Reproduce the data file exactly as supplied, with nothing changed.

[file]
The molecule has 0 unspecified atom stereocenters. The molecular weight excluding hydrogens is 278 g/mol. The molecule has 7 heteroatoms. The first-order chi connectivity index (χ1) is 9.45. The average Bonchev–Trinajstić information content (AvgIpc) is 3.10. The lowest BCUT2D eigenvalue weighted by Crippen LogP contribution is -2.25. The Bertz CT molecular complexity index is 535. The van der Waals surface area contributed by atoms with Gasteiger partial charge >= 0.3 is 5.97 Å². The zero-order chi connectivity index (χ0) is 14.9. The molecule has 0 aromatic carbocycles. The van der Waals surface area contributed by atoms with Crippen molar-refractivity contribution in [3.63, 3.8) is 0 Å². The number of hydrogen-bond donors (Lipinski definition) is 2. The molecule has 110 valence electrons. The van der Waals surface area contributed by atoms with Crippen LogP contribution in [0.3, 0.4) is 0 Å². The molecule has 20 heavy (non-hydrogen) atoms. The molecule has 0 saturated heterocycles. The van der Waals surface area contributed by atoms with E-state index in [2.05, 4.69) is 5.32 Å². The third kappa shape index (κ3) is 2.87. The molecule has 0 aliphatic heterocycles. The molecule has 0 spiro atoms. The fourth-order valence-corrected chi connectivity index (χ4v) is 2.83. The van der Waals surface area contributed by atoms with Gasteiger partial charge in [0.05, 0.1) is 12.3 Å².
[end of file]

The molecule has 0 unspecified atom stereocenters. The molecular weight excluding hydrogens is 278 g/mol. The molecule has 7 heteroatoms. The first-order chi connectivity index (χ1) is 9.45. The average Bonchev–Trinajstić information content (AvgIpc) is 3.10. The lowest BCUT2D eigenvalue weighted by Crippen LogP contribution is -2.25. The Bertz CT molecular complexity index is 535. The van der Waals surface area contributed by atoms with Gasteiger partial charge >= 0.3 is 5.97 Å². The zero-order chi connectivity index (χ0) is 14.9. The molecule has 0 aromatic carbocycles. The van der Waals surface area contributed by atoms with Crippen molar-refractivity contribution in [3.63, 3.8) is 0 Å². The number of hydrogen-bond donors (Lipinski definition) is 2. The molecule has 110 valence electrons. The van der Waals surface area contributed by atoms with Crippen LogP contribution in [0.3, 0.4) is 0 Å². The molecule has 20 heavy (non-hydrogen) atoms. The molecule has 0 saturated heterocycles. The van der Waals surface area contributed by atoms with E-state index in [2.05, 4.69) is 5.32 Å². The third kappa shape index (κ3) is 2.87. The molecule has 0 aliphatic heterocycles. The molecule has 0 spiro atoms. The fourth-order valence-corrected chi connectivity index (χ4v) is 2.83. The van der Waals surface area contributed by atoms with Gasteiger partial charge in [0.05, 0.1) is 12.3 Å².